Thanks to the role that complex financial instruments played in the global financial crisis of 2008, regulatory agencies are stepping up their game to oversee almost every imaginable kind of derivatives. But should forex derivatives also be regulated?
That’s the exact question that the U.S. Treasury is posing to the public. To make a long story short, it is arguing that not all derivatives are evil and that forex forwards and swaps should be exempted from regulation. But before we discuss its reasons, here’s a quick crash course on forex forwards and swaps.
A Forex forward contract or FX forward is a contract between two parties to exchange currencies at an agreed upon exchange rate at a future date.
For example, Harry thinks he’ll need 10,000 GBP two months from now when he goes shopping for potions in Diagon Alley. Hermione agrees to sell him sterling in exchange for U.S. dollars at the GBP/USD rate of 1.6000 in a couple of months, so they whip out their quills and sign an FX forward contract.
Forex swaps involve an FX forward transaction along with a Forex spot trade. These are often used by companies to hedge their transactions which involve exchange rate risk.
These are different from currency swaps, which also take fluctuating interest rates into account. Now that’s a complex derivative for y’all! And that’s one example of a financial instrument that should be regulated in the OTC market.
Wait a minute. What’s an OTC market?
OTC stands for over-the-counter market, wherein assets don’t have to be traded on an exchange, such as the New York Stock Exchange or Chicago Mercantile Exchange. This means that counterparties (people like you and me) simply agree to execute a trade directly with each other, like uhm, “over the counter”.
What if one of the parties fails to fulfill his side of the contract? Good question, young padawan. Since the agreement is just between the counterparties, OTC transactions are often prone to default risk, and that is one of the reasons why some people feel that it should be regulated.
But why is the U.S. Treasury suggesting that forex forwards and swaps be exempted from regulation?
Although some naysayers think that forex forwards and swaps belong to the same banana of derivatives that caused the crisis of 2008, the U.S. Treasury has acknowledged that foreign exchange is less risky than mortgage-backed securities, collateral debt obligations, and credit default swaps. They say if the currency industry was one of the troublemakers, why was it largely unaffected by the liquidity crises?
Treasury Secretary Timothy Geithner and his gang also commended the foreign exchange community in its bold move of launching Continuously Linked Settlement (CLS) in 2002, a system which provides transparency and negates settlement risk in transactions.
Lastly, subjecting forwards and swaps to third-party institutions that would regulate and report trading information also has its disadvantages. Tougher scrutiny could discourage swaps businesses, cause systemic risk and possibly even financial instability.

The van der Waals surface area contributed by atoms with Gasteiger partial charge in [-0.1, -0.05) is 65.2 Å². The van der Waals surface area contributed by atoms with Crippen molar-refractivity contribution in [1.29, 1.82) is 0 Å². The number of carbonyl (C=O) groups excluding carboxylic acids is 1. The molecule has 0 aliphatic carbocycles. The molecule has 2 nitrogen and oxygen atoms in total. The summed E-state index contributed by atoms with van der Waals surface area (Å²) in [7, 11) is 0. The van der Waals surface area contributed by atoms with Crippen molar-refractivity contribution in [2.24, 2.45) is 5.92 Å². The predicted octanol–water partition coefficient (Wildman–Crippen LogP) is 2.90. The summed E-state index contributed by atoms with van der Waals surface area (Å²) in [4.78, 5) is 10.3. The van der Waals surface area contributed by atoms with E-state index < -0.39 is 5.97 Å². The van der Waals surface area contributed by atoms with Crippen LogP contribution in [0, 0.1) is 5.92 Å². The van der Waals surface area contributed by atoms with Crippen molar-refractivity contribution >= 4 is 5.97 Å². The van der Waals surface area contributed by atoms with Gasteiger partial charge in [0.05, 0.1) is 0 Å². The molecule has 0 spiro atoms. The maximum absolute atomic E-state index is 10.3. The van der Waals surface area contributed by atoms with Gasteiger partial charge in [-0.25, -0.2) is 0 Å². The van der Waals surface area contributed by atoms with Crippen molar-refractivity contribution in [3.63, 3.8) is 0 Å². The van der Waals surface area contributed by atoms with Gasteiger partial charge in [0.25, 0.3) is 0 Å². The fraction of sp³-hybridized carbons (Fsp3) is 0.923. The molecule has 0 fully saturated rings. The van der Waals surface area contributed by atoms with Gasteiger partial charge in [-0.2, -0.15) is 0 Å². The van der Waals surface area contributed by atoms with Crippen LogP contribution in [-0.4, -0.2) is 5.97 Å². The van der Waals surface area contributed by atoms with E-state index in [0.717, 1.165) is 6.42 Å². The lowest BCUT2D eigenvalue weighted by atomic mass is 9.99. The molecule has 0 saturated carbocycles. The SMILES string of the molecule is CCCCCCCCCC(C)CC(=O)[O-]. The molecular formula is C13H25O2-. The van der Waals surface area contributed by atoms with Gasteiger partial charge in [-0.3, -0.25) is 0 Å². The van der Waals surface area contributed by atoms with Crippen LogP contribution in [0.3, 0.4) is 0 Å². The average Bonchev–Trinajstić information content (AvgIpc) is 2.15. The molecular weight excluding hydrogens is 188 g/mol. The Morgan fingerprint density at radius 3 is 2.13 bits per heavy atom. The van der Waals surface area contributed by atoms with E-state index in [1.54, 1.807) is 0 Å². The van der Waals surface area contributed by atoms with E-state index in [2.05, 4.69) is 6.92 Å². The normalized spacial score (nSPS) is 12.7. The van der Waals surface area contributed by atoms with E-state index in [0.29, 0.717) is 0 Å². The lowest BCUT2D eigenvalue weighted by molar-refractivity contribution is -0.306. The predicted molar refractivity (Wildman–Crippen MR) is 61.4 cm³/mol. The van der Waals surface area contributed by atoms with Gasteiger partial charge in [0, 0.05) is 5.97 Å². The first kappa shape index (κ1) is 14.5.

You might be thinking, “Forwards? Swaps? C’mon, Forex Ninja, I like to keep things nice and simple – I trade the spot market! What the heck does this have to do with me?”
Well you should know that these recent developments can (and most likely will) effect the spot market. As I said, regulation is the new fad in the financial markets. Regulatory agencies are doing their best to implement changes so that in the future, we can avoid another crash of the system. Therefore, it is important to know these changes, as any new developments can have significant effects on retail traders down the road.
If we do see an exemption across the board, we could see more trading of FX forwards and swaps, which in turn could lead to an increase in the average daily volume in the Forex market. This would mean more liquidity in the markets. Of course, this may just be a marginal effect, since this isn’t the spot market.
In addition, an exemption would signal to traders that the Forex market would remain free from the rigid regulations of the CFTC (Commodity Futures Trading Commission). This would give U.S. traders more incentive to keep their accounts with U.S.-based brokers. Take note, some U.S. traders have taken to moving their accounts to offshore brokers in attempt to bypass certain limits (i.e. the 50:1 leverage) that the CFTC wants to impose on U.S. brokers.
In any case, this is an issue that I’ll be keeping an eye on. I am sure that many players in the financial markets will make sure their opinions are heard and we shall see how the Treasury and CFTC go about this. If in fact more regulation is imposed on forwards and swaps, is it only a matter of time before the spot market becomes the CFTC’s next target?
What do you think of these new regulations? Post your comments below!